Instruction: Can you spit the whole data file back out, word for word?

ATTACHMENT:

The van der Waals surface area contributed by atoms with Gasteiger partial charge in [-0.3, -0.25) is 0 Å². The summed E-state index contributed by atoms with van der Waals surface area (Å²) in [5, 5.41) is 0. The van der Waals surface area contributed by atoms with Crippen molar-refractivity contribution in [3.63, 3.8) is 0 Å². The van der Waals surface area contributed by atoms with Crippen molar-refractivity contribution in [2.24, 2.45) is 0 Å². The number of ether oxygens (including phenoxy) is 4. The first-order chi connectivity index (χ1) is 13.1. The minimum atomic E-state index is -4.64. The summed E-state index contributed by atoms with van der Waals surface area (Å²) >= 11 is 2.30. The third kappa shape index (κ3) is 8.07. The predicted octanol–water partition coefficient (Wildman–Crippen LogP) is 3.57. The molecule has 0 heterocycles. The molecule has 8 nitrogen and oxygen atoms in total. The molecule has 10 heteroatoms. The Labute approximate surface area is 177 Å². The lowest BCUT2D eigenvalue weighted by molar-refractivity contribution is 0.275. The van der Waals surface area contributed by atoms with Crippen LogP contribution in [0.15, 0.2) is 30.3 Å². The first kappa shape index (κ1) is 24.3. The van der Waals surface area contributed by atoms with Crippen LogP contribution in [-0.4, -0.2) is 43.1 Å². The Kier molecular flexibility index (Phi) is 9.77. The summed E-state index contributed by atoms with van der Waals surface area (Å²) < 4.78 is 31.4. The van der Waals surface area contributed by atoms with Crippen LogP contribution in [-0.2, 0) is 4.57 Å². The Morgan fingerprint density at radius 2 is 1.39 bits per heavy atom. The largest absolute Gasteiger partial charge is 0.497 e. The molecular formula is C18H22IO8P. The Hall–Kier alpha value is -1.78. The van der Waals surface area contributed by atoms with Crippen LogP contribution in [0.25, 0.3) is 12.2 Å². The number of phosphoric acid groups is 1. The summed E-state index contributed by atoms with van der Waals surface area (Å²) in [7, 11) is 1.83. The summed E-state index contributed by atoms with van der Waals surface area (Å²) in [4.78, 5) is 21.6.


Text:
The van der Waals surface area contributed by atoms with Gasteiger partial charge in [-0.3, -0.25) is 0 Å². The summed E-state index contributed by atoms with van der Waals surface area (Å²) in [5, 5.41) is 0. The van der Waals surface area contributed by atoms with Crippen molar-refractivity contribution in [3.63, 3.8) is 0 Å². The van der Waals surface area contributed by atoms with Crippen molar-refractivity contribution in [2.24, 2.45) is 0 Å². The number of ether oxygens (including phenoxy) is 4. The first-order chi connectivity index (χ1) is 13.1. The minimum atomic E-state index is -4.64. The summed E-state index contributed by atoms with van der Waals surface area (Å²) >= 11 is 2.30. The third kappa shape index (κ3) is 8.07. The predicted octanol–water partition coefficient (Wildman–Crippen LogP) is 3.57. The molecule has 0 heterocycles. The molecule has 8 nitrogen and oxygen atoms in total. The molecule has 10 heteroatoms. The Labute approximate surface area is 177 Å². The lowest BCUT2D eigenvalue weighted by molar-refractivity contribution is 0.275. The van der Waals surface area contributed by atoms with Crippen LogP contribution in [0.15, 0.2) is 30.3 Å². The first kappa shape index (κ1) is 24.3. The van der Waals surface area contributed by atoms with Crippen LogP contribution in [-0.4, -0.2) is 43.1 Å². The Kier molecular flexibility index (Phi) is 9.77. The summed E-state index contributed by atoms with van der Waals surface area (Å²) < 4.78 is 31.4. The van der Waals surface area contributed by atoms with Crippen LogP contribution in [-0.2, 0) is 4.57 Å². The Morgan fingerprint density at radius 2 is 1.39 bits per heavy atom. The largest absolute Gasteiger partial charge is 0.497 e. The molecular formula is C18H22IO8P. The Hall–Kier alpha value is -1.78. The van der Waals surface area contributed by atoms with Crippen LogP contribution in [0.25, 0.3) is 12.2 Å². The number of phosphoric acid groups is 1. The summed E-state index contributed by atoms with van der Waals surface area (Å²) in [7, 11) is 1.83. The summed E-state index contributed by atoms with van der Waals surface area (Å²) in [4.78, 5) is 21.6.